Last Friday was the first Friday of the month, which means the Bureau of Labor Statistics released its jobs report for September. Gary Burtless reflected on the data in a blog post for Brookings. He pointed out that despite the good news about jobs gains in the past few months, wages have not followed the same upward trajectory. Specifically, “wages remain stuck despite of 48 successive months of job gains,” which he suggests is an indication that “employers’ bargaining power remains exceptionally strong.” Jared Bernstein agrees: “It’s purely an employer’s-got-the-upper-hand story.” Although the economy is growing, wages remain stagnant because of lingering slack from the recession and decades-long economic trends that have pushed us to the point that Bernstein can write this stunning line, “The U.S. business model has devolved to a point where raising pay is antithetical to sound practice.”
Signe-Mary McKernan and Caroline Ratcliffe of the Urban Institute wrote a blog post for the London School of Economics about their recent research on the connection between the federal government’s asset-building subsidies and inequality. Wealth inequality is worsening, they find, and the regressive federal subsidies in place to support asset creation are exacerbating the problem. Here is one powerful chart from their post:
Robert Peston pushed back against the notion that promoting equality comes at the cost of slower economic growth. In fact, he argues, “inequality is not the friend of faster growth.” This claim follows the announcement of “the new orthodoxy at that most establishment and conservative of financial institutions, the International Monetary Fund,” which now maintains the position that high levels of inequality are a drag on economic growth.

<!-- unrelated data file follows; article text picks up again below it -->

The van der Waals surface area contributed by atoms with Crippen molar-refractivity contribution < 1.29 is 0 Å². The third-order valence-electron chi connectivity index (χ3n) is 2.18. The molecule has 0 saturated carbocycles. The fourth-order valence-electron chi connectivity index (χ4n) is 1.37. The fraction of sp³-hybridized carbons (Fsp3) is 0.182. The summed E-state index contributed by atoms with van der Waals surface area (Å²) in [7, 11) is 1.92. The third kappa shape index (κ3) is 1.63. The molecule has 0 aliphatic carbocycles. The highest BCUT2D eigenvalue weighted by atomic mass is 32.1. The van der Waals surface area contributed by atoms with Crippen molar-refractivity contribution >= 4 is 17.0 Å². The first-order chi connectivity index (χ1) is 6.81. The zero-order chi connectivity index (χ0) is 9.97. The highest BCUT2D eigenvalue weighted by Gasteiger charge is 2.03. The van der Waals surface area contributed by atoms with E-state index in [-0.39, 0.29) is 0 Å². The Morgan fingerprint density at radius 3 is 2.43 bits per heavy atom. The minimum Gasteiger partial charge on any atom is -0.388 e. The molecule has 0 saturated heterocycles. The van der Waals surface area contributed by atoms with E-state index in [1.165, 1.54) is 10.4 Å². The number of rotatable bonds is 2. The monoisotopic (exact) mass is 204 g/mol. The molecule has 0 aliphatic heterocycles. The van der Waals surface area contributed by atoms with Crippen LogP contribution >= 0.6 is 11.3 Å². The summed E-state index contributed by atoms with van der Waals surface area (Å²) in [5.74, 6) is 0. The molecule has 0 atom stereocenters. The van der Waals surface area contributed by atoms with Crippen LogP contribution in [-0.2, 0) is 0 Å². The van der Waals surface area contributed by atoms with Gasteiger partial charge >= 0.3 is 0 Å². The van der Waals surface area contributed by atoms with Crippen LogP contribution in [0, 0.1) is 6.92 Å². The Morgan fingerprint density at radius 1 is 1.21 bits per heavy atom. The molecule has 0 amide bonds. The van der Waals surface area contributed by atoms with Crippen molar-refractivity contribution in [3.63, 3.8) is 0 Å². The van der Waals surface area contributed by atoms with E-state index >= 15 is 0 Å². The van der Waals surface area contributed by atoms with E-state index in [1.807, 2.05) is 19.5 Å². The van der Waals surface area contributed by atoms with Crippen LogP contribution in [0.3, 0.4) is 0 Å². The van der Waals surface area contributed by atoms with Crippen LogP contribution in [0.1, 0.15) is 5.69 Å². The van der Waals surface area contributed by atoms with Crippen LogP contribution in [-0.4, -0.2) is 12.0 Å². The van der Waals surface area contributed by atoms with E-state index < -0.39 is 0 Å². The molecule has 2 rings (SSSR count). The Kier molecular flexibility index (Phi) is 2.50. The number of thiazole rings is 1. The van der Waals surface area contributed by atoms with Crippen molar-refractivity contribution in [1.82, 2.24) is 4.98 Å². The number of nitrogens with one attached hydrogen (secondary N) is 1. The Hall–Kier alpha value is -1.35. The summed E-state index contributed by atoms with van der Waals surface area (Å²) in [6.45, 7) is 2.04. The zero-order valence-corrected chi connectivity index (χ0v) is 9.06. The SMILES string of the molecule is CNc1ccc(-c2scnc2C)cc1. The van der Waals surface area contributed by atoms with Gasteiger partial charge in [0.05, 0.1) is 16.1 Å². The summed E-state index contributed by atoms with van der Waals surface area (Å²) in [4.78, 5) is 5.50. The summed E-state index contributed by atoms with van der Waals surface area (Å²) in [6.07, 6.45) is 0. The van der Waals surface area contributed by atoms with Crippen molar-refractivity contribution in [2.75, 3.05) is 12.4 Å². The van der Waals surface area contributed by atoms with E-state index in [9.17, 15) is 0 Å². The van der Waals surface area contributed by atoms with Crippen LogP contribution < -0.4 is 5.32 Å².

To mark the recent publication of two reports on the YouthSave project, we hosted an event at New America on experiences from YouthSave titled, “A Multi-Generational Approach to Global Poverty Alleviation.” The event featured our own Scarlett Aldebot-Green along with other experts in the field who have worked on the YouthSave project. You can find our recent report on “regulatory environments for youth savings in the developing world,” which was featured at the event, here.
In the U.S., efforts to promote youth savings on a large scale include proposals for a system of universal children’s savings accounts. CFED’s Andrea Levere wrote an op-ed for The New York Times on the importance of this endeavor for college affordability.
Another policy proposal to help youth is to extend the EITC to young people, many of whom need more support in a tough labor market. Karen Weise for Bloomberg Businessweek described the organization Generation Progress’s plan to do just that.
The Illinois Asset Building Group’s 2014 Conference was this week in Chicago. The event brings together asset-building practitioners from around the state and across the country to discuss best practices and to hear from experts about asset-building policies and interventions. Our own Justin King participated in a panel on children’s savings accounts.
The Center for American Progress released a new brief proposing ways to leverage the Earned Income Tax Credit as an asset building tool and to offer an early access provision for the EITC as an alternative to payday loans.
Dylan Matthews described the results of a natural experiment that took place recently involving Syrian refugees in Lebanon. The evidence points to the effectiveness of direct cash aid as an anti-poverty measure.